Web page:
Record fuel prices have ended American’s liking for sports utility vehicles (SUV). But the break up is proving to be more hurting the sale than anyone anticipated. Some US dealers have stopped buying used trucks. Lenders are bracing for losses. Automakers have slashed output, and Americans have seen the value of their big rides drop by thousands of dollars in recent weeks.
The decline in sales of the heavy sports utility vehicles and trucks favored by Americans of more than a decade has gathered momentum in the last month, leading to a glut on dealer lots and sharply lower trade in values. But unlike the last recession in 2001, discounting from Detroit is not showing signs of reviving demand.
The auto downturn appears to be entering a problematic second phase. In this phase with gas prices remaining stubbornly high, demand for both new and used large pickups and large SUVs is falling precipitously. For years, North American’s truck market has been an outsized anomaly.
Cars outsell trucks by a 5-to-1 margin in Europe and by 2 to1 in Asia Pacific, But in North America, the popularity of SUVs and trucks made that ratio almost 1 to 1 last year, according to Automotive News. Yet record gasoline prices have driven resale values of big trucks such as the Ford F-150 Chevy Silverado and Toyota Tundra down by 20 percent or more his year.
That decline, in turn is expected to forces lenders including finance companies like GMAC and Ford Motors Credit, to write down the value of vehicle leases. General Motors corp and Ford Motor Co could see write downs of more than $3million on a combined basis of the dressed value of tusk and SUVs coming off leases that are then sold at auctions. The crunch comes at a time of rising concern about liquidity for Detroit automakers. GM shares tumbled to their lowest level since 1955, while privately held rival Chrysler LLC had a deny rumors it was facing a cash crunch.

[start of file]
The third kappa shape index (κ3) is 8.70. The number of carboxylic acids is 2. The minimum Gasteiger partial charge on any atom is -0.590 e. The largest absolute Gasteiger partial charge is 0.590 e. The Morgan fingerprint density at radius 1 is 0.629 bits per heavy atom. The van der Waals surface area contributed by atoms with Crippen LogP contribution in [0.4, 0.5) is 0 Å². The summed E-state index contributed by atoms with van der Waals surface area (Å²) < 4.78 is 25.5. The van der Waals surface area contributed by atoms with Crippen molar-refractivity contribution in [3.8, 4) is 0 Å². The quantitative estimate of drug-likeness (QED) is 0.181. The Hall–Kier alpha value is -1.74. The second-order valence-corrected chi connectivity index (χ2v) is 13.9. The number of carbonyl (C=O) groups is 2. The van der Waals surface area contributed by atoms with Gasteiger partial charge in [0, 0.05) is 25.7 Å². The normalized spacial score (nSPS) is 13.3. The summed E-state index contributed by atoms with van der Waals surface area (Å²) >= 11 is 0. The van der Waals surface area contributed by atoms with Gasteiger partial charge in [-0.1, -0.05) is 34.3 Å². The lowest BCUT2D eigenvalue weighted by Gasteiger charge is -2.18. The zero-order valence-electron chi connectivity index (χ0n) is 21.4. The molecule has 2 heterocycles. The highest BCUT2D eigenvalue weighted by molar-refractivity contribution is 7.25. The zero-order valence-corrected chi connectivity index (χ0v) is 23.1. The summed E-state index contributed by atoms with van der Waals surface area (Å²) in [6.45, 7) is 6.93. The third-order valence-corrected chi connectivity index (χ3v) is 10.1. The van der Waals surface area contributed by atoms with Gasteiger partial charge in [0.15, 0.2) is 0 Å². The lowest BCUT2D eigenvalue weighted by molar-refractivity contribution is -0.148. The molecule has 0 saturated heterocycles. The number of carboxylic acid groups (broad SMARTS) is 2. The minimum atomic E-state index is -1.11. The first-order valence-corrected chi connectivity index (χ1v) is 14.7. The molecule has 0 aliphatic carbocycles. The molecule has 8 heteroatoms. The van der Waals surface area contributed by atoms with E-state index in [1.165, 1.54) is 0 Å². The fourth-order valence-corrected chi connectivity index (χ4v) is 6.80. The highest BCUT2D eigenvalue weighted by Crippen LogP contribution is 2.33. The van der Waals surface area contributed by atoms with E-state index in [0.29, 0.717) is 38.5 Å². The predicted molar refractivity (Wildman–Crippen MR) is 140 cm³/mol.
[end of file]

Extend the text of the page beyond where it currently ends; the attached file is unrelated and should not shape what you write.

GM’s decision this week to slash truck production by 170,000 units and offer interest free loans for six years under scored the severe pressure on the automaker. Ford is already offering its market leading F-Series pickup trucks with employee pricing, a discount worth up to $5,000 on some models. In an unusual and costly move, Ford has also opted to delay launching a redesigned F-150 to clear out inventory.
The discounting pressure can remain strong for the rest of the year as US auto sales near decade lows. Even stepped up incentives did not begin to address the shift in the market away from trucks.
It’s very difficult because there are consumers who want a new truck, but they have a truck to trade. Automakers would have to sweeten incentives or extend rebates to clear 2008 model year vehicle inventories. The plunge in the value of large SUVs and trucks has prompted some dealers to stop taking them at trade in.
It has been unlike anything seen during last 2 decades. Noting the large vehicle depreciation had been especially dramatic from the end QI of 2008. People just can’t afford to write a multi-thousand dollar check to get out of their sport utility to get into a car that gets better gas mileage.The math doesn’t work. Used car prices are closely watched barometers for new vehicle sales as a majority of purchases involve a trade in model and better prices tend to spur more trade-ins.
The average wholesale price of used large SUVs fell 24% last month. Prices for used pickup trucks were down 21% in mid ’08. Rising fuel prices will definitely make dents in various sectors not alone in America but all over the world. People may have to face hard times until well developed countries come up with non-conventional cheaper energy resources to counter crude.